But how do you get a group described as a bunch of narcissists to embrace blocking?

    "I got a great group of kids," said Springer, giving lie to Mandell's profile. "If they believe in the values of our program, which they do, they get it and they understand what it takes for us to be successful, what it takes for us to win a Big Ten championship. So it hasn't been that difficult. They understand that this is what we have to get done. It's part of our game."

    "It's kind of a mindset," echoed one of his receivers, the sophomore Christian Jones. "It comes naturally and sometimes it has to be emphasized. The coaches have to pound that in your head. You have to know that, to truly be on the field as much as possible, you have to be good at both aspects of the game, and that's receiving and blocking. Most receivers don't want to get their hands dirty blocking. But I think that's what separates you from other receivers. Now I'd say everybody in our room wants to block, wants to get their hands dirty. Plus our coaches, we do a little thing, if we block well, we get a little candy bar or something. It's just a little emphasis on getting blocks finished."

    ******

    Here is one more example of how much emphasis there is on the wide's developing into accomplished blockers: Bob Heffner is now the 'Cats' superbacks coach, but as a player he toiled as an offensive guard and through many of those years before he landed here in 2009, he coached offensive lines (at Lafayette, Northern Illinois and Maryland). He, then, is well versed in the art of blocking, which is why he can occasionally be found working with the receivers. "We do a lot of cross-coaching. . .and Bob obviously has a great background in the fundamentals of line play and the fundamentals of blocking," explained Fitzgerald. "So he'll go work fundamental technique with Dennis Springer coaching blocking. Then we'll flip it over and when we're working route-running, when we're working catch-the-ball-technique, Dennis will go wok with the superbacks. So instead of, 'Hey, it's my group, don't touch them,' it's a collaboration. We've done that a couple of years, and we think we've seen dividends from that."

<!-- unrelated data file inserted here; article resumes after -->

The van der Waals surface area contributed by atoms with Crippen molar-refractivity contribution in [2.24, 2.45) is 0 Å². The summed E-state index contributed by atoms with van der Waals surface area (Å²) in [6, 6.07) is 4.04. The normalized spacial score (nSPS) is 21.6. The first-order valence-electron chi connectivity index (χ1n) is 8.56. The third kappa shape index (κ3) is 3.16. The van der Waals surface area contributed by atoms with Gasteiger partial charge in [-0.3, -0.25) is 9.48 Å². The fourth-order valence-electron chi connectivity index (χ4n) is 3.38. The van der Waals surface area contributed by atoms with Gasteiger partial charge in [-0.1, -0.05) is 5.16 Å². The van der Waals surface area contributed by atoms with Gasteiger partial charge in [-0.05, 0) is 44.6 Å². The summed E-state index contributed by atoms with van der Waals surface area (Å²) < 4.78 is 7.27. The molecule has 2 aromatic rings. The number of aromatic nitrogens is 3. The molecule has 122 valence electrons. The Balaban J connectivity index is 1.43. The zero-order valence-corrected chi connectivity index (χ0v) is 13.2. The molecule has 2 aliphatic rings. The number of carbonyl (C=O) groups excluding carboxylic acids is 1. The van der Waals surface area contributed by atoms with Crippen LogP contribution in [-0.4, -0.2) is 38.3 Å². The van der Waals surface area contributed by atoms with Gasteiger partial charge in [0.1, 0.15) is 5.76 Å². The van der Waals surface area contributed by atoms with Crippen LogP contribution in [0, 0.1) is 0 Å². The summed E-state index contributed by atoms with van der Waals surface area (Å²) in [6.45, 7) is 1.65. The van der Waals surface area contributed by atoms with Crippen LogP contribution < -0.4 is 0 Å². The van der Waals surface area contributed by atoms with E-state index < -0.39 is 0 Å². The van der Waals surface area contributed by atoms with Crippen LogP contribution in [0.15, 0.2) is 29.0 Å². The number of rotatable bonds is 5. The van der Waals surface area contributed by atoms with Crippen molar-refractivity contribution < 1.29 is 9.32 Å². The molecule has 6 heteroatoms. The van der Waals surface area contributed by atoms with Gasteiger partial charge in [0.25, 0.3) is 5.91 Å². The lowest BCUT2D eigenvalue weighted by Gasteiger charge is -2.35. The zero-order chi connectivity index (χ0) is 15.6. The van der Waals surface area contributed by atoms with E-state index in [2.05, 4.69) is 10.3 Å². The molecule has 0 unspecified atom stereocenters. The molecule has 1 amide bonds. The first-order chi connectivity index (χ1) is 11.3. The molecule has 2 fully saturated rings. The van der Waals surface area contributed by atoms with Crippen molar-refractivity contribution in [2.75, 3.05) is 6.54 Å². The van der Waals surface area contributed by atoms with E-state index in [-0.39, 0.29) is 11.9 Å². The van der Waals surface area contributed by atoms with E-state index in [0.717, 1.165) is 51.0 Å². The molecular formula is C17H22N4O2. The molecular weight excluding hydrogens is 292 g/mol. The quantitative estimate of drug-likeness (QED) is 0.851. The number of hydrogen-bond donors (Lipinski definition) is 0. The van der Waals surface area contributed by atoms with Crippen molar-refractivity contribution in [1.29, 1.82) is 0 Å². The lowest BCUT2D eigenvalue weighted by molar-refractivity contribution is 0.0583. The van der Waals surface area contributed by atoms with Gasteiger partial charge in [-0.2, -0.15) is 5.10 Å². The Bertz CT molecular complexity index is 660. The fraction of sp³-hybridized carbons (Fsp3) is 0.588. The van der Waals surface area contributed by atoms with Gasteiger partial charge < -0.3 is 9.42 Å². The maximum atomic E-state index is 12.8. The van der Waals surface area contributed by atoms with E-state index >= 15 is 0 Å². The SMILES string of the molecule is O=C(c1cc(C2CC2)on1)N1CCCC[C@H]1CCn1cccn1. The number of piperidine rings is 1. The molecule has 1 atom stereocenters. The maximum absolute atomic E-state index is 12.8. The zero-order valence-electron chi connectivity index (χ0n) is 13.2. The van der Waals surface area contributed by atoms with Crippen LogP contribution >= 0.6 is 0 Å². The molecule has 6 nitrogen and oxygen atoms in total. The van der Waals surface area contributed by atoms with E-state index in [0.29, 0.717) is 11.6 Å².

"He's helped a lot in terms of technique, in terms of departure angles, approach and stuff like that," the wide receiver Demetrius Fields will later say of Heffner. "You could see with (the former superback) Drake Dunsmore last year how good it has turned out to be in terms of getting to blocks and getting into the best position to execute a block."

    ******

    We will give the final word here to Christian Jones, who laughs when told Mandell's personality profile of the wide receiver. So, we then ask, just how does that personality accept doing a blue-collar job like blocking? "Oh, man," he says with another laugh.

    "I don't know," he then false starts.

    "I guess," he finally says, "you just have to get your mind right. Like we talked about before. It's focusing, and putting your ego aside and realizing there's other people on the field as well. We're going to run the ball, not just pass it every play, so you have to know you have to block. You want people to pass protect for you, to throw the block for you so you can make that big play. So you have to realize you have to block correctly to help other people make big plays that could win the game."